Simulated image courtesy of Tom Ruen.

New Moon

Dominic Ford, Editor
From the Moon feed

Objects: The Moon
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The sky at

The Moon will pass close to the Sun and become lost in the its glare for a few days.

The Moon's orbital motion carries it around the Earth once every four weeks, and as a result its phases cycle from new moon, through first quarter, full moon and last quarter, back to new moon once every 29.5 days.

This motion also means that the Moon travels more than 12° across the sky from one night to the next, causing it to rise and set nearly an hour later each day. More information about the Moon's phases is available here.

At new moon, the Earth, Moon and Sun all lie in a roughly straight line, with the Moon in the middle, appearing in front of the Sun's glare. In this configuration, we see almost exactly the opposite half of the Moon to that which is illuminated by the Sun, making it doubly unobservable because the side we see is unilluminated.

Observing the Moon in the days after new moon

Over coming days, the Moon will become visible in the late afternoon and dusk sky as a waxing crescent which sets soon after the Sun. By first quarter, in a week's time, it will be visible until around midnight.

Its daily progress is charted below, with all times are given in Fairfield local time.

Date Sun
sets at
Moon
sets at
Altitude of Moon
at sunset
Direction of Moon
at sunset
16 Sep 201219:0218:33-6°west
17 Sep 201219:0219:04west
18 Sep 201219:0119:37west
19 Sep 201219:0020:1612°south-west
20 Sep 201218:5521:0018°south-west
21 Sep 201218:5421:5023°south-west
22 Sep 201218:5422:4826°south

The exact moment of new moon

At the moment of closest approach, it will pass within 4°34' of the Sun, in the constellation Leo. The celestial coordinates of the Sun and Moon will be:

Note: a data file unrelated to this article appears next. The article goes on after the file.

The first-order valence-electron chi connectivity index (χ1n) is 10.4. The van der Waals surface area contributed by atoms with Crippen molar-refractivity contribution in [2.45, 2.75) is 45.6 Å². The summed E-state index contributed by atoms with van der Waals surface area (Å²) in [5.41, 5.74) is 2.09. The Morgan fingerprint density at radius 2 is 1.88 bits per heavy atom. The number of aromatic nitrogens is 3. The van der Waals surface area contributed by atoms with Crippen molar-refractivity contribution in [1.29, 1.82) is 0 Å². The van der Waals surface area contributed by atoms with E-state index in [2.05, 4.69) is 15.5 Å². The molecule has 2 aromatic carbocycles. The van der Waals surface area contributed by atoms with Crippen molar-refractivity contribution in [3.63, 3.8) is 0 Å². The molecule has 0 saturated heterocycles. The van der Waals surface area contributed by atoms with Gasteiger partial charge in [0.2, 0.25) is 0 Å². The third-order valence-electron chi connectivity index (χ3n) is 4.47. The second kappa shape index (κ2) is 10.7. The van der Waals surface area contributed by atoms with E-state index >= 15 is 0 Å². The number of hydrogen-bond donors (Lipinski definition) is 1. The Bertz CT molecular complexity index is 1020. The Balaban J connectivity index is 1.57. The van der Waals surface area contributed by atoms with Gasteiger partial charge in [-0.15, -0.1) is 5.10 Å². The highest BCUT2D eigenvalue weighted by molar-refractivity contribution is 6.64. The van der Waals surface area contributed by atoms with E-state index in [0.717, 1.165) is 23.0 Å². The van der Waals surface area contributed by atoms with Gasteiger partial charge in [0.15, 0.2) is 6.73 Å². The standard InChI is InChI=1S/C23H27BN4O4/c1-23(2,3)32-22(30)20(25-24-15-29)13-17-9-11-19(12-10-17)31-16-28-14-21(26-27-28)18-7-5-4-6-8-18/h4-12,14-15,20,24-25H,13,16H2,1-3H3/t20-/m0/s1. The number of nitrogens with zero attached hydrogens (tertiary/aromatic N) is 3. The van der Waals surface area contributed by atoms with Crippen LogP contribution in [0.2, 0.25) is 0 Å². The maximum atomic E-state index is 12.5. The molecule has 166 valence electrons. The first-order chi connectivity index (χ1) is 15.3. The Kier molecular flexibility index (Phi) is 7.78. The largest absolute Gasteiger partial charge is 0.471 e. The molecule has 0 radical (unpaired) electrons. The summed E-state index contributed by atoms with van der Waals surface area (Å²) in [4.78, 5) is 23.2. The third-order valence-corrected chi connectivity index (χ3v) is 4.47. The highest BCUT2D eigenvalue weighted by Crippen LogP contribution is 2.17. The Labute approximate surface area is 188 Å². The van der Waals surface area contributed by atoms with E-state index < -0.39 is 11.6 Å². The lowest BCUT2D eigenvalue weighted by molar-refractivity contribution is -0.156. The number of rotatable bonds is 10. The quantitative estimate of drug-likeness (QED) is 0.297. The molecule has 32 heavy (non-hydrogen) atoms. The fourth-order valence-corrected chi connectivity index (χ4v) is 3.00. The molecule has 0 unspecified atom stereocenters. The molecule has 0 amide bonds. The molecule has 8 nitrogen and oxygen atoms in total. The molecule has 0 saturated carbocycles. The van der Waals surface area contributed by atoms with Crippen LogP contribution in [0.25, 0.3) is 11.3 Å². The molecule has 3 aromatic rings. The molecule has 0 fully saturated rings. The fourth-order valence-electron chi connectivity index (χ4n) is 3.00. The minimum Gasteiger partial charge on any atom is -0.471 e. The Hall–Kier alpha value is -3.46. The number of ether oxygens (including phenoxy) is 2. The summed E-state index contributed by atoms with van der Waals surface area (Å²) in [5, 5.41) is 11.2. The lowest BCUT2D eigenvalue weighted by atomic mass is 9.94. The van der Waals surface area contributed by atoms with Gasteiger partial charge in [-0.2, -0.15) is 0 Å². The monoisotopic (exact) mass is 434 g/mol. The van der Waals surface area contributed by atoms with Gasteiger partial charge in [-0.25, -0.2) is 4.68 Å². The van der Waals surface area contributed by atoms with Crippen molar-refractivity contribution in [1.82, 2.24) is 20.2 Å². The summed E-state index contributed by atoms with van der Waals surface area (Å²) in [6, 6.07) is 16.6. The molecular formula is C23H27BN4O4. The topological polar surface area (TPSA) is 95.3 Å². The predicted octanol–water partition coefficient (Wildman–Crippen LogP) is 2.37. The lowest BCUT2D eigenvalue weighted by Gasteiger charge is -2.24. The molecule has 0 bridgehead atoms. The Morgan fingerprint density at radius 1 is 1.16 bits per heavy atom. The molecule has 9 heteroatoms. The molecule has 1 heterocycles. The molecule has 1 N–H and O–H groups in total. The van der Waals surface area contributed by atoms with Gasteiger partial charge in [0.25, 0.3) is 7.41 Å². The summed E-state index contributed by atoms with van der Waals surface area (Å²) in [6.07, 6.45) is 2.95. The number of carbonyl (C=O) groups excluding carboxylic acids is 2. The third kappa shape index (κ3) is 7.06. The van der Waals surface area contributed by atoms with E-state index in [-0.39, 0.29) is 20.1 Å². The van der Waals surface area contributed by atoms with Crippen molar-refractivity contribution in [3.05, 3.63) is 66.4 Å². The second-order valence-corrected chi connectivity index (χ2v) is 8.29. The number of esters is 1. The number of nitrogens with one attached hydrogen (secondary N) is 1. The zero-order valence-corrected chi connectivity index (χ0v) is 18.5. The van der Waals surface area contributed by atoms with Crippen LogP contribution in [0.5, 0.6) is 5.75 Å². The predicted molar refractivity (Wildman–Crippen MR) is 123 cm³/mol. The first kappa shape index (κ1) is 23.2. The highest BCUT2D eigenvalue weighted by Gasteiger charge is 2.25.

Object Right Ascension Declination Constellation Angular Size
The Moon 11h28m40s 1°35'S Leo 32'10"
Sun (centre) 11h35m +02°36' Leo 31'49"

The coordinates above are given in J2000.0.

The sky on 15 September 2012
Sunrise
06:34
Sunset
19:02
Twilight ends
20:38
Twilight begins
04:58

29-day old moon
Waxing Crescent

0%

29 days old

Planets
Rise Culm. Set
Mercury 06:56 13:07 19:18
Venus 02:56 10:01 17:06
Moon 06:03 12:22 18:33
Mars 11:02 16:04 21:05
Jupiter 22:48 06:13 13:39
Saturn 09:28 15:01 20:34
All times shown in EDT.

Warning

Never attempt to point a pair of binoculars or a telescope at an object close to the Sun. Doing so may result in immediate and permanent blindness.

Source

The circumstances of this event were computed using the DE430 planetary ephemeris published by the Jet Propulsion Laboratory (JPL).

This event was automatically generated by searching the ephemeris for planetary alignments which are of interest to amateur astronomers, and the text above was generated based on an estimate of your location.

Related news

15 Sep 2012  –  New Moon
22 Sep 2012  –  Moon at First Quarter
29 Sep 2012  –  Full Moon
08 Oct 2012  –  Moon at Last Quarter

Image credit

Simulated image courtesy of Tom Ruen.

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